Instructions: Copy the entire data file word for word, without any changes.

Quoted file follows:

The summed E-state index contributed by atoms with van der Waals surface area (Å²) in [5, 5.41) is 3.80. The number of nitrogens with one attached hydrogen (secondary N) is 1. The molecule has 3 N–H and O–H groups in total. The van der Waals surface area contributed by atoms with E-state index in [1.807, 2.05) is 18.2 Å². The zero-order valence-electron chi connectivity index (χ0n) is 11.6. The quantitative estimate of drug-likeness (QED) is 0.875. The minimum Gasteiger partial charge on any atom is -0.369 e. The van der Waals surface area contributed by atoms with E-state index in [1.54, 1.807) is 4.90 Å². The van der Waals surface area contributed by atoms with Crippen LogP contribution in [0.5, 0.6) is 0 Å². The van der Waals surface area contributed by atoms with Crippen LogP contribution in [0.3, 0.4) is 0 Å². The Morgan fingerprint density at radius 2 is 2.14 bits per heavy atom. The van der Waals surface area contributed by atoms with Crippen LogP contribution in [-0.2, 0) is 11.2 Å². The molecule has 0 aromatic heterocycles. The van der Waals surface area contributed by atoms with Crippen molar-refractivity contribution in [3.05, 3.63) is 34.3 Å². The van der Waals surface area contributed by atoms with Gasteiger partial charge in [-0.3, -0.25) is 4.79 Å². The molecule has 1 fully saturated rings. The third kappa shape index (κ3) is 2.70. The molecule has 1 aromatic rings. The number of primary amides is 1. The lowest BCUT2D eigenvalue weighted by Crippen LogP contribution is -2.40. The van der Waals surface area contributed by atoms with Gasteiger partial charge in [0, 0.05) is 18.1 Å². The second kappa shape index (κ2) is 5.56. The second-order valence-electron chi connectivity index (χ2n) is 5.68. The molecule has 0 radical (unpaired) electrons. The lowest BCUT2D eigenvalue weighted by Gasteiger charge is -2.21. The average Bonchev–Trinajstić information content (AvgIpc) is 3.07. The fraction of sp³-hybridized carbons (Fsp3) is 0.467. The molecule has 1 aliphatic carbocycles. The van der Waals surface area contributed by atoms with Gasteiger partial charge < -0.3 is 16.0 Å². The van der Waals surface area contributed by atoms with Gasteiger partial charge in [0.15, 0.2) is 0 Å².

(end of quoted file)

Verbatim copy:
The summed E-state index contributed by atoms with van der Waals surface area (Å²) in [5, 5.41) is 3.80. The number of nitrogens with one attached hydrogen (secondary N) is 1. The molecule has 3 N–H and O–H groups in total. The van der Waals surface area contributed by atoms with E-state index in [1.807, 2.05) is 18.2 Å². The zero-order valence-electron chi connectivity index (χ0n) is 11.6. The quantitative estimate of drug-likeness (QED) is 0.875. The minimum Gasteiger partial charge on any atom is -0.369 e. The van der Waals surface area contributed by atoms with E-state index in [1.54, 1.807) is 4.90 Å². The van der Waals surface area contributed by atoms with Crippen LogP contribution in [0.5, 0.6) is 0 Å². The van der Waals surface area contributed by atoms with Crippen LogP contribution in [0.3, 0.4) is 0 Å². The Morgan fingerprint density at radius 2 is 2.14 bits per heavy atom. The van der Waals surface area contributed by atoms with Crippen LogP contribution in [-0.2, 0) is 11.2 Å². The molecule has 0 aromatic heterocycles. The van der Waals surface area contributed by atoms with Crippen molar-refractivity contribution in [3.05, 3.63) is 34.3 Å². The van der Waals surface area contributed by atoms with Gasteiger partial charge in [-0.3, -0.25) is 4.79 Å². The molecule has 1 fully saturated rings. The third kappa shape index (κ3) is 2.70. The molecule has 1 aromatic rings. The number of primary amides is 1. The lowest BCUT2D eigenvalue weighted by Crippen LogP contribution is -2.40. The van der Waals surface area contributed by atoms with Gasteiger partial charge in [0, 0.05) is 18.1 Å². The second kappa shape index (κ2) is 5.56. The second-order valence-electron chi connectivity index (χ2n) is 5.68. The molecule has 0 radical (unpaired) electrons. The lowest BCUT2D eigenvalue weighted by Gasteiger charge is -2.21. The average Bonchev–Trinajstić information content (AvgIpc) is 3.07. The fraction of sp³-hybridized carbons (Fsp3) is 0.467. The molecule has 1 aliphatic carbocycles. The van der Waals surface area contributed by atoms with Gasteiger partial charge < -0.3 is 16.0 Å². The van der Waals surface area contributed by atoms with Gasteiger partial charge in [0.15, 0.2) is 0 Å².